Disabled mother trapped in Shoreline apartment when elevator crashed

SHORELINE, Wash. — A mother of three says their building’s only elevator collapsed with people inside. No one was hurt. But because she is in a wheelchair, she was trapped in her 5th floor apartment for days.

This happened last Friday at the Polaris North City apartment complex in Shoreline.

People living there say the elevator was out of service the entire weekend. That meant people with mobility issues couldn’t leave unless they were on the first floor. And nobody lives on the first floor of the building because that’s where the parking garage is.

So, she needed an elevator to get down from her 5th floor apartment.

This is how Kayla Raymond gets around, in her motorized wheelchair, often with a child in tow.

So, getting in and out of the Polaris North City apartments in Shoreline, well, as you see, even that is a struggle.

“There’s no handicapped entrances,” she said. “It’s supposed to be. It’s advertised on their amenities.”

But the struggle got even more real last Friday when her building’s only elevator suddenly malfunctioned.

“It dropped,” she said. “It dropped repeatedly and crashed on this floor. I don’t know if anybody has been here to service it. I have no idea.”

What she does know is that with no elevator it was impossible to get off her fifth floor.

What is her concern?

“Safety,” she said emphatically. “I don’t want to crash on the elevator. I rely on it. I rely on it. Yeah. And the other people, too. I’m not the only person here who is wheelchair bound. There’s a woman at the end of the hallway.”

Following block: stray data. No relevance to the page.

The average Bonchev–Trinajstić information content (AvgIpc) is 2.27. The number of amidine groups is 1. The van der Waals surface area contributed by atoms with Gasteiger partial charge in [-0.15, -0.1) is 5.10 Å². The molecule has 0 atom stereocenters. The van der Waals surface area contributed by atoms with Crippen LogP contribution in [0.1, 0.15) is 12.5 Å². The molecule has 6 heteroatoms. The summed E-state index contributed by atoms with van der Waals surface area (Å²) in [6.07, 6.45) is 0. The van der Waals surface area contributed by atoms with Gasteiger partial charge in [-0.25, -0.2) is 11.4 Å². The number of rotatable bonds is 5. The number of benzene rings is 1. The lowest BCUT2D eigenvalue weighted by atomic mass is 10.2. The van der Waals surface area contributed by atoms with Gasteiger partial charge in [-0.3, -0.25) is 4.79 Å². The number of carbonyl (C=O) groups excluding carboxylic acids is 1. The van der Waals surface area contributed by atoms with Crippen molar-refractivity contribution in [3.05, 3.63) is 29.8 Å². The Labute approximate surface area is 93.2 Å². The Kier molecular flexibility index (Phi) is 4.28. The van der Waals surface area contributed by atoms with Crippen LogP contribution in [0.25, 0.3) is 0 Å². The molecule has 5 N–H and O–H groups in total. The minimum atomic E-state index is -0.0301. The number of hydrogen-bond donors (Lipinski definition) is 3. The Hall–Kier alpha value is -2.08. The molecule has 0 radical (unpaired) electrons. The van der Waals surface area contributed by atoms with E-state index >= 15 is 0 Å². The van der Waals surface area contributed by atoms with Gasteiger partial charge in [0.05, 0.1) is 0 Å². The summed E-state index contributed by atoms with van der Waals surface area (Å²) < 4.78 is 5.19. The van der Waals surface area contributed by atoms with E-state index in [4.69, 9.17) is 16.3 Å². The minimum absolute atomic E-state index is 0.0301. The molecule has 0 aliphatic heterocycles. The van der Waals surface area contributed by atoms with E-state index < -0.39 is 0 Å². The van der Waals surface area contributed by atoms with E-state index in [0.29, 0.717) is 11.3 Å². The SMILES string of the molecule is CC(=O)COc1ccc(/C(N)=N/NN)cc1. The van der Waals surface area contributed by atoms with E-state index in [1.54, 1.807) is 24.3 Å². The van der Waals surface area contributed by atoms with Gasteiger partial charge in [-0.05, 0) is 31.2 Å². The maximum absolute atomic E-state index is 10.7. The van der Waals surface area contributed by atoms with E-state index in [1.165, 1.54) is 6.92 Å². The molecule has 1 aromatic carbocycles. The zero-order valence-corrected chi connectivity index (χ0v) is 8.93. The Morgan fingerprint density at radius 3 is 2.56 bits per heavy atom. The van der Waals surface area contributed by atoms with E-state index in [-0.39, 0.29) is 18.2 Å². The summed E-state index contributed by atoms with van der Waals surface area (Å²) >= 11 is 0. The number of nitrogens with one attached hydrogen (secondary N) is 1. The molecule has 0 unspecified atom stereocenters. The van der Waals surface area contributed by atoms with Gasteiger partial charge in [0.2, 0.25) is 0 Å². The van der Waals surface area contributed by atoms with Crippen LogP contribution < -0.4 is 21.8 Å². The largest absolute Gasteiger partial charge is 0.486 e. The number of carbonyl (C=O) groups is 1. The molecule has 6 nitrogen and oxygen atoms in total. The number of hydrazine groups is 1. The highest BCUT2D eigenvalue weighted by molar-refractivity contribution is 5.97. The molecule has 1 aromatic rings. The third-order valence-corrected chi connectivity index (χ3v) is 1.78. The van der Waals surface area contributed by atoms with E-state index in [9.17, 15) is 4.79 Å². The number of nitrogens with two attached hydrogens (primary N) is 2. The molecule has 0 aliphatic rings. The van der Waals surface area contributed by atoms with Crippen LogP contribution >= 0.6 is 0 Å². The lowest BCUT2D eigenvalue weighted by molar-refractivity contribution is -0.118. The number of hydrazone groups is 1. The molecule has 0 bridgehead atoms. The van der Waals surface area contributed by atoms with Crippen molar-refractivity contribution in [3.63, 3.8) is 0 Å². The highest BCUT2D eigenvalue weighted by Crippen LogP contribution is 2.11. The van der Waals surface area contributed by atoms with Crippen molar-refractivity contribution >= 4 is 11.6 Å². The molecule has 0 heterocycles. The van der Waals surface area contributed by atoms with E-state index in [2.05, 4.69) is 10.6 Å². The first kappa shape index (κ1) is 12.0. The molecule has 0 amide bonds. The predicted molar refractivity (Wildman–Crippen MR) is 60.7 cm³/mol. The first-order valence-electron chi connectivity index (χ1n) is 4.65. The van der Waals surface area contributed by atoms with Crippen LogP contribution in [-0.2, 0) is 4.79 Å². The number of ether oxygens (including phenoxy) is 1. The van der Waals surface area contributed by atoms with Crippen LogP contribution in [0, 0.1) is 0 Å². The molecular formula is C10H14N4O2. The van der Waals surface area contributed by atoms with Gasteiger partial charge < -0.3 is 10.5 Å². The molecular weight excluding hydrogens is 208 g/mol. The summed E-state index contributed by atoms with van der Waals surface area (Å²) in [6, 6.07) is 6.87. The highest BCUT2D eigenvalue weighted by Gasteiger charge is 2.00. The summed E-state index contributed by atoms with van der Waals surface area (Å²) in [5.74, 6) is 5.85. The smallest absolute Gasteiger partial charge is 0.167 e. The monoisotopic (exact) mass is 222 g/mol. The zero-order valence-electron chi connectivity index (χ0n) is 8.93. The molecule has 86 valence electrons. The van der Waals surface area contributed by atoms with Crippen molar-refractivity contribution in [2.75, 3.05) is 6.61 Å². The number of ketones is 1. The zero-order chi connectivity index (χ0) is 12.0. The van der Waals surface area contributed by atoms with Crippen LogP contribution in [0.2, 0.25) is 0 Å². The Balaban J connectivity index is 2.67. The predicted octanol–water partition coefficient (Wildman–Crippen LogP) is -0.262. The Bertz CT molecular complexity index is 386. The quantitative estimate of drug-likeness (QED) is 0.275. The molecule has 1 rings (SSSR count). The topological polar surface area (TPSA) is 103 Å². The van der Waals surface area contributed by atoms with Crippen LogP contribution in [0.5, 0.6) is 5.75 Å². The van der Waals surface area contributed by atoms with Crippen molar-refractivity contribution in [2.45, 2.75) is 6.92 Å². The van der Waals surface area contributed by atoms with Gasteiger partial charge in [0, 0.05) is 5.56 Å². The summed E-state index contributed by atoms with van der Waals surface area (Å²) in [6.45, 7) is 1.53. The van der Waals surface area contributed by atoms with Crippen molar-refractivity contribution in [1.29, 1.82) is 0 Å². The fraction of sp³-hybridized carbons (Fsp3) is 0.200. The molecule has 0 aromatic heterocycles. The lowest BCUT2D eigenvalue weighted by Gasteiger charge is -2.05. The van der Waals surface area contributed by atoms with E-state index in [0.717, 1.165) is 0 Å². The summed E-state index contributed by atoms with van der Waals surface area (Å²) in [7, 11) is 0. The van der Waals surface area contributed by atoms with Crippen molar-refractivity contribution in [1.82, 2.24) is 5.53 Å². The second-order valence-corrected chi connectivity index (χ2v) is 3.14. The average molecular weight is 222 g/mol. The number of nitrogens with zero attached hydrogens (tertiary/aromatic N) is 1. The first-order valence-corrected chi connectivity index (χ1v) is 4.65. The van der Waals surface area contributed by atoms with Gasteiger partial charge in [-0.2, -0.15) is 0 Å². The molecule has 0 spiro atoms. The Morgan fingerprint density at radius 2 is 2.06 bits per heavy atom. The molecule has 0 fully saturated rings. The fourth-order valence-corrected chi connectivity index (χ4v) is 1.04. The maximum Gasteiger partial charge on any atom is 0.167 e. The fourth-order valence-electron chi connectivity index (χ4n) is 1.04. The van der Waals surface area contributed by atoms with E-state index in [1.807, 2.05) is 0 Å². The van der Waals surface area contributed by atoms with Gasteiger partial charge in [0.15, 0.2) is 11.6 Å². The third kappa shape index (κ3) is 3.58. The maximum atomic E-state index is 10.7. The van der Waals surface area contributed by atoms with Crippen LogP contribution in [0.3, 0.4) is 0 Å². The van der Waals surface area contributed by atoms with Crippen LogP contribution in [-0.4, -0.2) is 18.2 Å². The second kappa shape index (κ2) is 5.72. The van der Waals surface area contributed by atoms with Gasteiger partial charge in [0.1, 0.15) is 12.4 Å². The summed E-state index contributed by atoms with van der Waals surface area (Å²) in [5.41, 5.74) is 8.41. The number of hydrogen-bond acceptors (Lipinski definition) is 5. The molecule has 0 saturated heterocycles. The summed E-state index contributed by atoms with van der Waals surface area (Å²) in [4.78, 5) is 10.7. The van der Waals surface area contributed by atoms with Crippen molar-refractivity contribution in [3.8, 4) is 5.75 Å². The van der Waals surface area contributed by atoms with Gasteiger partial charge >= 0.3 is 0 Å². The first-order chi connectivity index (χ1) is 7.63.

And she says there was no information from management about the elevator crash; she heard some people were on it when it came down. And there was no way to reach management until Monday.

That trapped her and three young children inside all weekend long.

Their only help?

“My poor boyfriend,” she said. “He had to go up and down all of the stairs. Yeah. It was pretty crazy.”

We did reach out to Allied Residential, the Renton-based management company. But when KIRO 7 identified itself, the woman who answered the phone said “I’m sorry. I have no comment.” And hung up. KIRO 7 called a second time to let her know the story was airing, and she said “No comment” and hung up again.

After the story aired, Portfolio Manager Bruce Fisher provided the following statement:

“Allied Residential was not the manager of Polaris at North City when the elevator broke down. Our first day managing this property was Monday June 24th. And one of the first things we did was fix the elevator.

To give you some details about the elevator issues. Someone on the 5th floor triggered the fire sprinkler control valve that caused the elevator to stop working. The elevator did not fall, it simply stopped and no one was inside at the time. No calls were received from the monitoring service and we are not aware of any calls to the after hours emergency line but have been assured by the previous management company last weekend that phone numbers were posted and working. The elevator repair service was dispatched as soon as we arrived at the property on our first day of management and the elevator was back in service that morning.”

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